Elgar’s Violin Concerto, a beast of a work, is one of the longest in the standard repertoire. Clocking in at around 50 minutes, it requires an almost indecent amount of dexterity from the soloist and an ability from the conductor not to submerge the solo violin lines within Elgar’s dense orchestration. It’s a difficult balancing act that wasn’t always achieved at this performance, which came across more as a work in progress than the finished article.
Nicola Benedetti has only recently added this work to her repertoire, but has many more dates with Elgar’s ambitious concerto in the pipeline, so the sense she was still trying to get to the heart of this masterpiece was evident in her hesitancy to allow the main themes of the first movement to sing out. It felt as if she was holding back, playing safe, which was the exact opposite to the way conductor Sakari Oramo was encouraging the BBC Symphony Orchestra to produce more volume. Rapport between him and Benedetti was sporadic, and often felt more like a battle of wills than a process of collaboration.
After an uneven first movement, things settled down in the Andante, when Benedetti visibly relaxed, spinning Elgar’s long melodic lines with real feeling and pathos, and her performance came into focus. It helped that Oramo and his players provided the kind of support that had been lacking until then.
The fiendishly difficult bravura passages in the final movement held no fears for Benedetti, playing the demanding double-stopping and intricate finger work without turning a hair, and her confidence grew. She deftly handled the quiet cadenza, spellbindingly accompanied by a string tremolando, before making light of the exhilarating coda. The moments when Benedetti’s technical skill shone through gave notice she will soon have all this work’s demands well within her grasp.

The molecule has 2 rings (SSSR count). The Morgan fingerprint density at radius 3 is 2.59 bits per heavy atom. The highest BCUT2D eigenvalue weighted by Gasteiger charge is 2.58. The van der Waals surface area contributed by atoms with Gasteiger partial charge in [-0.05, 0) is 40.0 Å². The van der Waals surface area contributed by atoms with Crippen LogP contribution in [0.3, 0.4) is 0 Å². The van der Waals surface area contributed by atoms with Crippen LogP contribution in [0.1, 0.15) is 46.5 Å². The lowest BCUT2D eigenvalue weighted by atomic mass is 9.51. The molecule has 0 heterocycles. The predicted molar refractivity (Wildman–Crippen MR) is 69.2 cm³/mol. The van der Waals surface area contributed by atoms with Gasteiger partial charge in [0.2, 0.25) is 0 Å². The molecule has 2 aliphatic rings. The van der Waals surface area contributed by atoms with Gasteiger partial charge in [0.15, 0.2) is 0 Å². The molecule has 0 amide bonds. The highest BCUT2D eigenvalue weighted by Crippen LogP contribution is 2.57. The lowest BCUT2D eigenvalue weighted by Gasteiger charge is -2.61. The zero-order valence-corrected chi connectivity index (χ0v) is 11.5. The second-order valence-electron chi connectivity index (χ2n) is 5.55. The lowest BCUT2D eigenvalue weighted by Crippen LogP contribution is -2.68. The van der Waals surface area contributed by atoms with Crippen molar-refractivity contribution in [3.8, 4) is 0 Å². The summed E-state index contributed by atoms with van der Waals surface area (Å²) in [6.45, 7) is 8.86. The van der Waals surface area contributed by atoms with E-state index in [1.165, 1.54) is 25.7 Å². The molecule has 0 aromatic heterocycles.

Many commentators have noted that Dvorák’s 7th Symphony is influenced by Brahms’ Symphony No. 3. True, Dvorak heard a performance of the Brahms in 1884, yet there were also several factors at play in Dvorák’s personal life which were to make their mark on his latest symphony. He sub-titled it ‘From Sad Years’ and it is sometimes referred to as ‘The Tragic’ – this is because it was written in the months following his mother’s death.
A sense of bereavement underpins the entire work which is evident from the very start – a barely audible drum roll supported by basses and horns in the key of D minor. Oramo deftly handled this atmospheric opening, going on to sustain tension and teasing out Dvorak’s motifs as they weave their way through the orchestra from every department. Climaxes were bold, assertive, yet never brash.
The folk-like hymn which begins the slow movement was lovingly sculpted by the woodwind section with some exceptional playing throughout by Jonny Roberts on oboe and Richard Hosford on clarinet. They had more opportunities to shine than usual, as Oramo chose to restore 40 bars of music Dvorák cut from the premiere in 1885. Although it provided an excuse for some virtuoso playing, whether the overall structure of the symphony gained anything is debatable.
The scherzo had a wonderful lilt to it, with Oramo emphasising the rhythmic ambiguities, while the final movement, which begins with an ominous theme on the cellos, which again suggests a feeling of loss, had immense drive and was at times viscerally exciting, bringing this performance to a rousing climax.